Tag Archives: technology

Twisted Tory energy policy but good news from China and India

The UK is seriously behind the curve on energy policy.

The Tories have just announced they’re going to make true on their manifesto commitment and axe the subsidy for onshore wind turbines a year ahead of schedule, in 2016. And of course they have also cemented their full support for fracking the country to pieces.

This is such a twisted energy policy for 2015, the year of the historic make-or-break climate summit in Paris, that I kind of want to hide under my bed for the next few decades.

Wind turbines in Iowa. Photography by Samir Luther, Creative Commons Licensing.

Wind turbines in Iowa. Photography by Samir Luther, Creative Commons Licensing.

We’re also likely to miss our binding EU target of 20% renewable energy by 2020, which isn’t going to get any better by cutting off public investment for onshore wind energy, one of the cheapest renewable technologies. Never mind our own domestic 2008 Climate Act, which requires an 80% cut to emissions by 2050.

Happily though, our dismal set-back is shown up by really promising progress in the emerging economies. Here’s some good news from China and India.  Continue reading

Energy Democracy

Here’s a really cool short video I found on Films for Action about the energy revolution we so desperately need and deserve – a democratised renewable energy system designed to meet all our energy needs sustainably rather than just make a few corporations obscenely rich. And that includes the billion people currently living without power. Give it a watch!

Also – I apologise for my lack of posting recently. I’m two and half months away from finishing my degree, I’m working voluntarily for the Post Growth Institute and the UK’s Green Party and I have a job as a waitress as well. I’m just a bit busy basically. I have loads of ideas I’m dying to put into words though. Come June I’ll be back on to regular blogging.

Much love!

Skeptical of Solar Roadways?

Yesterday I excitedly posted an article waxing lyrical about a new project to turn roads into solar-panel-covered roads that could generate all the clean energy the US needs if replicated nation-wide.

Solar cycle lane. Artists rendition by Katherine Simons.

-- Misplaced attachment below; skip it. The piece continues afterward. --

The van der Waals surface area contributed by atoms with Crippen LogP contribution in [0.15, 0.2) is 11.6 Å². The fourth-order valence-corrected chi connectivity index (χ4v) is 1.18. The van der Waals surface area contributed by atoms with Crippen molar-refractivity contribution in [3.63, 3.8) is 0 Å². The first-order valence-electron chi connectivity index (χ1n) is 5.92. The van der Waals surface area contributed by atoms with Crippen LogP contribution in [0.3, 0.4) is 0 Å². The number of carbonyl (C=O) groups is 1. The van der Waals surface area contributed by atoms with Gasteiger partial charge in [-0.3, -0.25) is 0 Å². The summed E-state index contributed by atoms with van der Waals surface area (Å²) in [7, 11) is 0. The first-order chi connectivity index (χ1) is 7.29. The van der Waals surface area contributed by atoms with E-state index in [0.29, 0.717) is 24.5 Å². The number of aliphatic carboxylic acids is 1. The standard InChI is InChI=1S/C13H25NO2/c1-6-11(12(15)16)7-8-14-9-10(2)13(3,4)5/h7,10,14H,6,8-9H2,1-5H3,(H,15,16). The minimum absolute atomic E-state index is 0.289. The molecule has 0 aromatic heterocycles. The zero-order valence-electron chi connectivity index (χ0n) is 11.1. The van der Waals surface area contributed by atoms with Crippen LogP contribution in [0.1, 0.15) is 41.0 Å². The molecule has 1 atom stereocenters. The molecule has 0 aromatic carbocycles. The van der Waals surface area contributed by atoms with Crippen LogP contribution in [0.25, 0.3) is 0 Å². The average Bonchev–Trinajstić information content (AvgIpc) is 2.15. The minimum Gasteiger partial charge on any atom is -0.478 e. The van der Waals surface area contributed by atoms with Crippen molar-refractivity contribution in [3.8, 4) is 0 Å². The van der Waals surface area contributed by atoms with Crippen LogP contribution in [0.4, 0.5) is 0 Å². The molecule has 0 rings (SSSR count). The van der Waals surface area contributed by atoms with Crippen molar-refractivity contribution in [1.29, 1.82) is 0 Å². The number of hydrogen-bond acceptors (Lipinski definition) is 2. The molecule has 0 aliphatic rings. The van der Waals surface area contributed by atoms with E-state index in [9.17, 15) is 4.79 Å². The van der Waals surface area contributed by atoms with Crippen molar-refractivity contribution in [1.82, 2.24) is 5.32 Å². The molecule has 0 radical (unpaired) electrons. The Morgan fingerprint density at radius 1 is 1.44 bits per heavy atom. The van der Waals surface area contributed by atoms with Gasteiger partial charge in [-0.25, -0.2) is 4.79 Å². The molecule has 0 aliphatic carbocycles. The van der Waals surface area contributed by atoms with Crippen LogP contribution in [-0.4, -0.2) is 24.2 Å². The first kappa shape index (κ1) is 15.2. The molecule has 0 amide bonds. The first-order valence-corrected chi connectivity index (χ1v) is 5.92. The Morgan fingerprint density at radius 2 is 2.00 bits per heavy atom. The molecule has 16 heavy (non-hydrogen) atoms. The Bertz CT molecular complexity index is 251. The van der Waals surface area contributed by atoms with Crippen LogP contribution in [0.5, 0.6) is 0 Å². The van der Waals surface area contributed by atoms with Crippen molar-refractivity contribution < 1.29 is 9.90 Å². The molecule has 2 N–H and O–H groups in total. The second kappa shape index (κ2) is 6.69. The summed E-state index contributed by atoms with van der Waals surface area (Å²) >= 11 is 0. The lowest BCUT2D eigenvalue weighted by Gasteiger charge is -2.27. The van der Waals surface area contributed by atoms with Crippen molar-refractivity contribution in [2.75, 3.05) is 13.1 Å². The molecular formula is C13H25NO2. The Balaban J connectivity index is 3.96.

Solar cycle lane. Artist’s rendition by Katherine Simons.

Apologising for being cynical, one of my lovely environmentally-conscious friends commented that he didn’t think it was a practical idea, and directed me to this article that dismisses solar roadways as a wild fancy. Well, I think they have a couple of fair points, and a fair few not-so-valid points. Let’s walk through them.  Continue reading

Artists rendition of what the solar roadways would look like with their programmable LED lights. Art by Sam Cornett.


This is just about the best idea I’ve heard of in a very long time.

Solar Roadways are pretty much what they say on the tin: solar panels that cover the roads, generating clean electricity. They can also cover car parks, pavements, cycle lanes and any other impenetrable surface. The solar panels are encased in modular, hexagon-shaped tiles that can be replaced individually and are topped with a special kind of glass which can withstand even the heaviest trucks driving over it. The tiles are partly made with recycled materials, and they heat up slightly so as to melt snow and ice – meaning less snow-clearing costs, safer winter roads and of course year round functionality of the solar panels.

And the best bit?
How much energy these things could actually generate. The calculations, which use conservative estimates based on one of the least sunny states, show that if all roads in the USA were solar roads,each year they would generate three times the power the whole country  used in 2009.

Let that sink in for a minute. Three times the amount.  Continue reading

Image from the front cover of Prosperity Without Growth

‘Prosperity Without Growth’ by Tim Jackson

I’ve just finished reading Prosperity Without Growth by Tim Jackson (2009) for the second time. I got it from my university library and I haven’t been able to bring myself to relinquish it – I’ve renewed this little volume three times now. It’s one of the best factual books I’ve ever read, and I thoroughly recommend it to anyone remotely interested in sustainability, the environment, economics or well-being.  Continue reading